Brexit and the British Film Industry

I’m not sure that this piece will count as one of those identified as part of Project Fear, which is putting voters off the whole debate. Nevertheless, I think it’s another factor that needs to be taken into consideration. About a year or so now, a European initiative was launched with the intention of creating closer ties and commercial connections between the various national film companies in France, Germany and possibly Britain. One of the leaders of this initiative was the French Canal Plus. The goal was to create a film combine strong enough for Europe to become an effective rival to Hollywood. I think it’s an excellent idea.

Don’t get me wrong – I like Hollywood movies the same as the next guy. I just want to preserve my own film industry as well, as uniting with the French, Germans and so on seems the best way to do it. Film and television are very expensive media. I can remember being told way back at a Dr Who convention in the mid-1990s that a day’s outdoor film cost something like £40,000. The only way some films are able to get made is through multi-country financing. And this has allowed some excellent, alternative films to be made. For example, Terry Gilliam’s Zero Theorem, about a mad computer scientist in a corporate dystopian future trying to prove mathematically that the world is pointless, was a joint production between, I think, Britain, France and Romania. And in recent years, there have been a number of really excellent films made on the continent. Amelie was the art house favourite a few years ago, but far more to my taste was The Adventures of Adele Blanc-Sec, about the adventures of French female Indiana Jones-type archaeologist, as she attempts to stop a rampaging pterodactyl and return ancient Egyptian physicians from the day so that they can cure her sister, who is in a persistent vegetative state following a bizarre hatpin accident.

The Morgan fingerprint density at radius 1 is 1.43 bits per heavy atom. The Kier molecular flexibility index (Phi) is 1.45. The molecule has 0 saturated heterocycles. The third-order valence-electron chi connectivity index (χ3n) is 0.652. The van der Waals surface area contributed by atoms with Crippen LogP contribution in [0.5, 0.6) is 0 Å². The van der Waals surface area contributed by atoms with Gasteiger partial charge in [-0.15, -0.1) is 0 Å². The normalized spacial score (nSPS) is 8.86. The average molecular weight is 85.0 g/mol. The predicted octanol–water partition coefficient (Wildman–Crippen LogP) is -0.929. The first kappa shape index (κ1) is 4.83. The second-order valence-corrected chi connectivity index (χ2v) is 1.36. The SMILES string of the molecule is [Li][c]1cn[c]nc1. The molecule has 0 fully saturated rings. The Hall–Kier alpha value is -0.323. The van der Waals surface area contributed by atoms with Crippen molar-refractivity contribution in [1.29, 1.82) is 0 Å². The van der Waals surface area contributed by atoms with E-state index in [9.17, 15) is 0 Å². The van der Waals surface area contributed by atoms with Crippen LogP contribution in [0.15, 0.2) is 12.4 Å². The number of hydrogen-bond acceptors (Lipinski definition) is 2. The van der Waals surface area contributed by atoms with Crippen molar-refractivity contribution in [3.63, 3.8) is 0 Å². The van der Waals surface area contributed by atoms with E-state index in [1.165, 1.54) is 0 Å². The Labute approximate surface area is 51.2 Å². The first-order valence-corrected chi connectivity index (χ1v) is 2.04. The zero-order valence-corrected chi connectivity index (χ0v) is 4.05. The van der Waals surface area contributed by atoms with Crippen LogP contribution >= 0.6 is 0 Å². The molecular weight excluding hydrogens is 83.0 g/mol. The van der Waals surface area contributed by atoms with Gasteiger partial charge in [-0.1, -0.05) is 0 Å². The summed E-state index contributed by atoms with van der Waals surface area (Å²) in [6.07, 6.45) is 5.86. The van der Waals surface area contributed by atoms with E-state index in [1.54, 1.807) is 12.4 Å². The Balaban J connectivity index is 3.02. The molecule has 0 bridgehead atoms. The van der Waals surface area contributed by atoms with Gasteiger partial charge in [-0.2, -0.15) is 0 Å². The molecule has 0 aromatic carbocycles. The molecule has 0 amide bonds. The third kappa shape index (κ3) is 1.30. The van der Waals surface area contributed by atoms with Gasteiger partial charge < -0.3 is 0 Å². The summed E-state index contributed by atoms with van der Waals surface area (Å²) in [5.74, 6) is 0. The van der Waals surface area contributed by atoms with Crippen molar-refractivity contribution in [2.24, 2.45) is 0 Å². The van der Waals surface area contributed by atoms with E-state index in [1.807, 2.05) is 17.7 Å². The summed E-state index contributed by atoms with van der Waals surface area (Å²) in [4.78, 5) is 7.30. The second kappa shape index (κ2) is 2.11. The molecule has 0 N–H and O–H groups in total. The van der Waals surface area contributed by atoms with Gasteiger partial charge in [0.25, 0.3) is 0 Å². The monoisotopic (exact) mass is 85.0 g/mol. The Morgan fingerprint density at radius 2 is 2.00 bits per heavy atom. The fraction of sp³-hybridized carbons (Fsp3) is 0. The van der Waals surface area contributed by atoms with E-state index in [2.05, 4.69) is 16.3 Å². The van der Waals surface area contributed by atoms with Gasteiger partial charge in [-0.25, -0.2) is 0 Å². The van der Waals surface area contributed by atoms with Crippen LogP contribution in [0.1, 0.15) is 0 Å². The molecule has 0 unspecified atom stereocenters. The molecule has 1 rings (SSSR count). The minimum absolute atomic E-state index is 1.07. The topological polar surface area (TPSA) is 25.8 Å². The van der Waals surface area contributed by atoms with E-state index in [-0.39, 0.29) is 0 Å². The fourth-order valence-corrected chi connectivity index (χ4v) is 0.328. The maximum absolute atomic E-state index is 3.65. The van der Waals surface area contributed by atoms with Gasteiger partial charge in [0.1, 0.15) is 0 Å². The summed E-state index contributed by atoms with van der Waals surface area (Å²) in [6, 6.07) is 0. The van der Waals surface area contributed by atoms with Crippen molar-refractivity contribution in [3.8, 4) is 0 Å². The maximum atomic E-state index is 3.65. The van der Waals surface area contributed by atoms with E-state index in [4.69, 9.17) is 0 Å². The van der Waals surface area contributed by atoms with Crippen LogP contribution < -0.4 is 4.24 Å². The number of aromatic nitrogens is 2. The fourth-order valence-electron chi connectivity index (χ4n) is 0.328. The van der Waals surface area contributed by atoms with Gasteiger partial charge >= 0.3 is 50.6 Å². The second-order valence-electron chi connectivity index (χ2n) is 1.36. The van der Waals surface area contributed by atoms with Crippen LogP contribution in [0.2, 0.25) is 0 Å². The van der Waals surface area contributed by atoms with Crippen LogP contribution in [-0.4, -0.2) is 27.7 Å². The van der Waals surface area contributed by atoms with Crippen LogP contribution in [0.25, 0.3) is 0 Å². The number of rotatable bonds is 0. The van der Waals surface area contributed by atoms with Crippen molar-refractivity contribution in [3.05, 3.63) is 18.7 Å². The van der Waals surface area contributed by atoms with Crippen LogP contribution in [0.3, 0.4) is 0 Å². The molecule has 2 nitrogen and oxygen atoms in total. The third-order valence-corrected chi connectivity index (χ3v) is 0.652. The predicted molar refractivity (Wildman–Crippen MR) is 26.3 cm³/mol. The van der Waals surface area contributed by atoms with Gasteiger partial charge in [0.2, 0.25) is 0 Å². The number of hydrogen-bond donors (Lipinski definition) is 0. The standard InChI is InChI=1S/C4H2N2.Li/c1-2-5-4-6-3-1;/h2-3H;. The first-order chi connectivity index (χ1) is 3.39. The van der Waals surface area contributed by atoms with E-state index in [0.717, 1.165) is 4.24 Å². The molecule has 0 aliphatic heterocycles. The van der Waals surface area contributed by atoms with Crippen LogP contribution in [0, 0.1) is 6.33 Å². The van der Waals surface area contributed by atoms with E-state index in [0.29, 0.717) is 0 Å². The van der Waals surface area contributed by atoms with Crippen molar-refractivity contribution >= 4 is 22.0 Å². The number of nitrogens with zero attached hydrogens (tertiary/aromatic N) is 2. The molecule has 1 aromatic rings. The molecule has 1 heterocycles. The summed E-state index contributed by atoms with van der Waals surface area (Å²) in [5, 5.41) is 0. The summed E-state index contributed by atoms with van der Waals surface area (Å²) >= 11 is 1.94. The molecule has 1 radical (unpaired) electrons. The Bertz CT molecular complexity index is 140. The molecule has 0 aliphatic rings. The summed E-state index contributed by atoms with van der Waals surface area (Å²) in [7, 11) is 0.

My fear is that if we leave Europe, we will also lose access to the EU’s arts funding, including financial and other support for our film industry, as well as easy access to the rest of the continent’s cinema chains. France does operate a system of protectionism, intended to preserve their domestic film industry against Hollywood competition, and we could be similarly penalised, if and when the British film industry proves once again there’s life somewhere.

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